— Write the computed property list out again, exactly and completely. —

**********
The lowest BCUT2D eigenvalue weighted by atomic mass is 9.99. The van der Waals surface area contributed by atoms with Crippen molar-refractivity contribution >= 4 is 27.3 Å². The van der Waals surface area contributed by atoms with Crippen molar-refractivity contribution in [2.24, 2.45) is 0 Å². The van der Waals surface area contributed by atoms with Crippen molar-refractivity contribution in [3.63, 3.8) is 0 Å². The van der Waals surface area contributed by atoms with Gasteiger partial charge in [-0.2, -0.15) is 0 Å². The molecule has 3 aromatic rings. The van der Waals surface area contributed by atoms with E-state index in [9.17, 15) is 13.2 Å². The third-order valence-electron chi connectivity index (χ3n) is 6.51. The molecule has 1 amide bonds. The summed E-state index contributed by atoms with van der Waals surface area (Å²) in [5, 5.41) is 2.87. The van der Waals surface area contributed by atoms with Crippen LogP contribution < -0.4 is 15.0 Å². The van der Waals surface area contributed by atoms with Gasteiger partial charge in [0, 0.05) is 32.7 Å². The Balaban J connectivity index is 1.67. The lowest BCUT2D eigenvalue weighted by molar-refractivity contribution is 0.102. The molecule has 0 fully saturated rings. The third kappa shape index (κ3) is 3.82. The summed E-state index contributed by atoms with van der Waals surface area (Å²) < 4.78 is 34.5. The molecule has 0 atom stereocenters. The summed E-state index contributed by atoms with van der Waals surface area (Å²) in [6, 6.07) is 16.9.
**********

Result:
The lowest BCUT2D eigenvalue weighted by atomic mass is 9.99. The van der Waals surface area contributed by atoms with Crippen molar-refractivity contribution >= 4 is 27.3 Å². The van der Waals surface area contributed by atoms with Crippen molar-refractivity contribution in [2.24, 2.45) is 0 Å². The van der Waals surface area contributed by atoms with Crippen molar-refractivity contribution in [3.63, 3.8) is 0 Å². The van der Waals surface area contributed by atoms with Gasteiger partial charge in [-0.2, -0.15) is 0 Å². The molecule has 3 aromatic rings. The van der Waals surface area contributed by atoms with E-state index in [9.17, 15) is 13.2 Å². The third-order valence-electron chi connectivity index (χ3n) is 6.51. The molecule has 1 amide bonds. The summed E-state index contributed by atoms with van der Waals surface area (Å²) in [5, 5.41) is 2.87. The van der Waals surface area contributed by atoms with Crippen LogP contribution < -0.4 is 15.0 Å². The van der Waals surface area contributed by atoms with Gasteiger partial charge in [0, 0.05) is 32.7 Å². The Balaban J connectivity index is 1.67. The lowest BCUT2D eigenvalue weighted by molar-refractivity contribution is 0.102. The molecule has 0 fully saturated rings. The third kappa shape index (κ3) is 3.82. The summed E-state index contributed by atoms with van der Waals surface area (Å²) < 4.78 is 34.5. The molecule has 0 atom stereocenters. The summed E-state index contributed by atoms with van der Waals surface area (Å²) in [6, 6.07) is 16.9.